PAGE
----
When you move your pension to an AJ Bell Youinvest SIPP, we’ll reward you with between £100 and £2,000 cashback to say thank you.
The more you transfer, the more you’ll get.
T&Cs apply. Capital at risk. Check for benefit loss.
— AJ Bell Youinvest (@AJBellYouinvest) November 2, 2020
This advertisement appears to find money from nowhere, but that is not the case. The “cashback” from transferring into an AJ Bell SIPP is money that has been taken out of your pension pot and it is effectively a kind of pension liberation.
Incentivizing people to transact using cashback is nothing knew, Steve Webb christened the practice “sexy-cash” when Boots paid members of its pension schemes a cash incentive to give up valuable features of their defined benefit promise. Part of the problem that the then Pension Minister uncovered was that people were being incentivized from a pension pot that had been subsidized by the tax-payer to pay pensions – not give them up.
Now we have a reputable SIPP provider giving its policyholders the right to additional tax-free cash so long as they bring money to their AJ Bell SIPP. And just in time for Christmas too!
I can’t see how this is anything but “sexycash – the sequel” with the money available being a rebate of charges on the transfer from AJ Bell. Indeed, there is an alternative (but much less sexy offer on the table – being a rebate – into the SIPP – of costs incurred by the policyholder to rebate costs of transfer levied not by AJ Bell but the ceding provider. It’s an either/or offer but I doubt that many people will go for an enhancement of £500 into their SIPP when their entire Christmas could be paid for by the pension (and the tax-payer).
I am with “Lee”, though maybe not so anti-consolidation, just against the means to incentivise which puts short term “sexy-cash” before the longer term interests of providing a wage for life from the consolidation
I can’t believe that after all that’s happened a regulated SIPP company is still suggesting “consolidation” as a reason to move my pension. @henryhtapper @1966SJG
— Lee (@finspeak) November 29, 2020
In the non-advised world of exexution-only SIPPs it is all too easy to woo-investors away from low-cost and easily manageable workplace pensions into the highly sophisticated arrangements run by AJ Bell and others and if you were in your fourties and struggling to pay your bills, the simple route to pension liberation outlined in this advert might be precisely what was needed to meet a short-term cashflow need.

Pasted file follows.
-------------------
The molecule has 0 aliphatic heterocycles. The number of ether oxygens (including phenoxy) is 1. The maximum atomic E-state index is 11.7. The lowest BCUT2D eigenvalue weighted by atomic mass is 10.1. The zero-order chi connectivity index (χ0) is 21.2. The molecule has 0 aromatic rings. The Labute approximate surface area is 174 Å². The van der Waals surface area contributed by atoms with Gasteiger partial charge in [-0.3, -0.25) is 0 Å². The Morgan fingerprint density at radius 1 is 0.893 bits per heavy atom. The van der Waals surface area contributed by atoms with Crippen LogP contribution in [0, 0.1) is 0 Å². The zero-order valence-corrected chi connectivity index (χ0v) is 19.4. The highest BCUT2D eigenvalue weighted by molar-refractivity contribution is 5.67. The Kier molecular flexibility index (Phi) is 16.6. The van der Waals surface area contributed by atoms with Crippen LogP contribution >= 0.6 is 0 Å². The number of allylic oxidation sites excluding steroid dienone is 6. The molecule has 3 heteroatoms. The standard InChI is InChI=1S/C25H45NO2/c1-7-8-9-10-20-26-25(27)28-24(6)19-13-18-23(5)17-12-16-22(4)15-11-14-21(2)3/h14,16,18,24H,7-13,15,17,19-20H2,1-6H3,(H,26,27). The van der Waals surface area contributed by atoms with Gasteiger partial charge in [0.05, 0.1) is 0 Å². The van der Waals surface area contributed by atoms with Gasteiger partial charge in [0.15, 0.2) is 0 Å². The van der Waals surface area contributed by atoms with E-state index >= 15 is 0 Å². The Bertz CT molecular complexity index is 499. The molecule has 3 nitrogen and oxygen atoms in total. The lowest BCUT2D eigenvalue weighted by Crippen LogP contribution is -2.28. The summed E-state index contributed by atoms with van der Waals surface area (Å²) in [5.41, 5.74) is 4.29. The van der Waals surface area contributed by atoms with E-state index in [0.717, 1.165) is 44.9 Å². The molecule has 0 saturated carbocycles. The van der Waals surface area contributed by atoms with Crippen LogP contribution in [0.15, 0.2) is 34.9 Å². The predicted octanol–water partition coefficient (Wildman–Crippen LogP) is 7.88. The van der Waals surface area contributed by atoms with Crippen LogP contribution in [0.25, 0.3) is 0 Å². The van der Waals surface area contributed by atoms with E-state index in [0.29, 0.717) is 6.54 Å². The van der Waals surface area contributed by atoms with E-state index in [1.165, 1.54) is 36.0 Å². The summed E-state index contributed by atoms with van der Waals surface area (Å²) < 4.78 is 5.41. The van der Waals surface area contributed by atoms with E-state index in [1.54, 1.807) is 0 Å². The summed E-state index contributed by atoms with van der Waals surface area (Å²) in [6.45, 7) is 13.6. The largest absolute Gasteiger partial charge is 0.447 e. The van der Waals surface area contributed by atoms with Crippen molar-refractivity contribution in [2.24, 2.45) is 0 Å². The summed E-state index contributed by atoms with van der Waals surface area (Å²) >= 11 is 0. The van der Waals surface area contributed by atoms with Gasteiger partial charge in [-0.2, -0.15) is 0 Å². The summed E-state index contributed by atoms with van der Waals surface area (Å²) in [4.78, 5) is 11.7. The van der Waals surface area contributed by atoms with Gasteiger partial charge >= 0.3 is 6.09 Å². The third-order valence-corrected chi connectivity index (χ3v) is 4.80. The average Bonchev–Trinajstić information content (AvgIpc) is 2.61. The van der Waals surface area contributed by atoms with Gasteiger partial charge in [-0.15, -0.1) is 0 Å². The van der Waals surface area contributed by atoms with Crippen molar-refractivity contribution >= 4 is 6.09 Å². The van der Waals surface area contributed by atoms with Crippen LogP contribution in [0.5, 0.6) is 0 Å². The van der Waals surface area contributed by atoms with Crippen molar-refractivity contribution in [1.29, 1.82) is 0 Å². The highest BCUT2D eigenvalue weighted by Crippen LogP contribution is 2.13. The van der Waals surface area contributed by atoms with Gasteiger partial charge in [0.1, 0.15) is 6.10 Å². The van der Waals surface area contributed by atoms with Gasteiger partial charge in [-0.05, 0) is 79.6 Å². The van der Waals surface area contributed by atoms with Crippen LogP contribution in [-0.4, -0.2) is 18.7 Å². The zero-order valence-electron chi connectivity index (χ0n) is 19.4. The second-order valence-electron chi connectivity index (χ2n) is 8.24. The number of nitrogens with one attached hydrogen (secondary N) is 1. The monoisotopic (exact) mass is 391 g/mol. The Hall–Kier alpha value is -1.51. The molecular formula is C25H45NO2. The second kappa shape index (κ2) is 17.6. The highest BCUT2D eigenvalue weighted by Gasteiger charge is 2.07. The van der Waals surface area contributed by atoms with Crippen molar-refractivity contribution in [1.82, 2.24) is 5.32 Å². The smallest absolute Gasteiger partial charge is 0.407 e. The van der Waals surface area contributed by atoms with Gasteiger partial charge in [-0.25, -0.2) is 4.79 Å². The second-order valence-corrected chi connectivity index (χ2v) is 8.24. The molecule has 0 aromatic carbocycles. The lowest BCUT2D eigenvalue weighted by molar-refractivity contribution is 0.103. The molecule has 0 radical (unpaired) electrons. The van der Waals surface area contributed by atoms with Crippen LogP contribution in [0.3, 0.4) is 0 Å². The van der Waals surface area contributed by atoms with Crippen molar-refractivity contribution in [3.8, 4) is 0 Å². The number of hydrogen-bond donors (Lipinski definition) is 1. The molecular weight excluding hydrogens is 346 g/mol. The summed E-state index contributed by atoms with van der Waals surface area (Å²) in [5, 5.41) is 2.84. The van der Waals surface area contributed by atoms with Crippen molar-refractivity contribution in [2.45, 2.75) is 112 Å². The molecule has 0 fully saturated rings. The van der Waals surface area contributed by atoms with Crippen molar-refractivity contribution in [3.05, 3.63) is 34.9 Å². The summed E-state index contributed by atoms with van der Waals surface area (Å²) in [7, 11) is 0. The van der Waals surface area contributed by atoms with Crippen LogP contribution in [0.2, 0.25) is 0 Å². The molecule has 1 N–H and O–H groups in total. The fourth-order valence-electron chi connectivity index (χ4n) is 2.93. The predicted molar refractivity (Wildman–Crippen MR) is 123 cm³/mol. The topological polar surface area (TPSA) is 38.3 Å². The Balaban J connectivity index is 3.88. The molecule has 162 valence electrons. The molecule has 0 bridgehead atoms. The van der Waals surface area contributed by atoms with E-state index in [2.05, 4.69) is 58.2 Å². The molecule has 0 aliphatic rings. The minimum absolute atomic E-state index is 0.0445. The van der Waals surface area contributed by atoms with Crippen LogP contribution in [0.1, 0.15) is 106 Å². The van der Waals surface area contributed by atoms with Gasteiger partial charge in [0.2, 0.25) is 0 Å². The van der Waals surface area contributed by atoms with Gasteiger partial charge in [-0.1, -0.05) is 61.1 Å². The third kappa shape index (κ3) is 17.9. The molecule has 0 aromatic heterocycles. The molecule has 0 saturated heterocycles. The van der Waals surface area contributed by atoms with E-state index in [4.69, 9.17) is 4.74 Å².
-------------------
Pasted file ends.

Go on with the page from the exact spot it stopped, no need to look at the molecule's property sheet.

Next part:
But there are people up and down Great Britain and all over the Continent currently paying punitive bills to HMRC for participating in illegal pension scams for precisely the same reason. The pension liberation schemes that came to market in the first decade of the 21st Century were appealing to the same instincts as the AJ Bell cashback offer.
I hope that someone at the FCA will have a quiet word in Andy Bell’s ear. While there is nothing illegal about cashback, it opens the door to abuse – with the scale of the cashback ramping up with the charges imposed on entry to the SIPP, while AJ Bell’s are reasonable, the next round of cashbacks might not be.
As with all the other sexy-cash schemes, it is far too easy to exploit a loophole , once the loophole has precedent. Let’s nip this potential abuse in the bud and stop the practice of cashback on pension transfers, before it takes off. We have been here before.
So where does the cashback come from? It seems like a novel form of enhancing tax-free cash to me!
— Henry Tapper (@henryhtapper) November 30, 2020
Some platforms (eg Fidelity’s) are now offering a cash account for customer deposits outside any tax wrapper, so fees may be paid from the cash account rather than deducted from the tax-advantaged fund. The argument is you have more gross capital with which to accumulate tax-advantaged returns, although for most of us it means you’re paying expenses out of taxed income.
Cash backs in retail space seem to involve a form of VAT arbitrage between manufacturers domiciled in one part of the EU and retailers in another. It will be interesting to see how these operate after Brexit.
Can anyone explain this in layman terms?
You transfer your £100,000 to them.
They take 1% commission perhaps. £1,000.
You have a pension pot of £99,000 to SIPP, and no doubt the SIPP provider has a load of juicy fees for using the SIPP actively (which I’d assume anyone buying a SIPP would want to do right now)
The provider has a commission and also takes fees when the SIPP is used and AMC etc.
They give up the commission, or a sum of money proportionate to the commission, to the punter as cash-back for transferring to them?
Cash-back incentives from pension providers rings alarm bells. There is only one source of money to pay for this and that is pension funds.
I’m surprised the pension regulations even make this a possibility.
I wonder if there are any 99% cash-back pension transfers available.
The ‘Sexy-Cash’ (pension transfer) was taken by many Tata Steel employees in the hope of a tax-free windfall and early retirement.
I’m now hearing conversations where workmates will have to keep working for longer or take a part time job etc which is certainly not the outcome they were expecting!
As the saying goes…..’If it sounds too good to be true, it probably is.’
The last thing we need now is companies who are incentivizing pension transfers!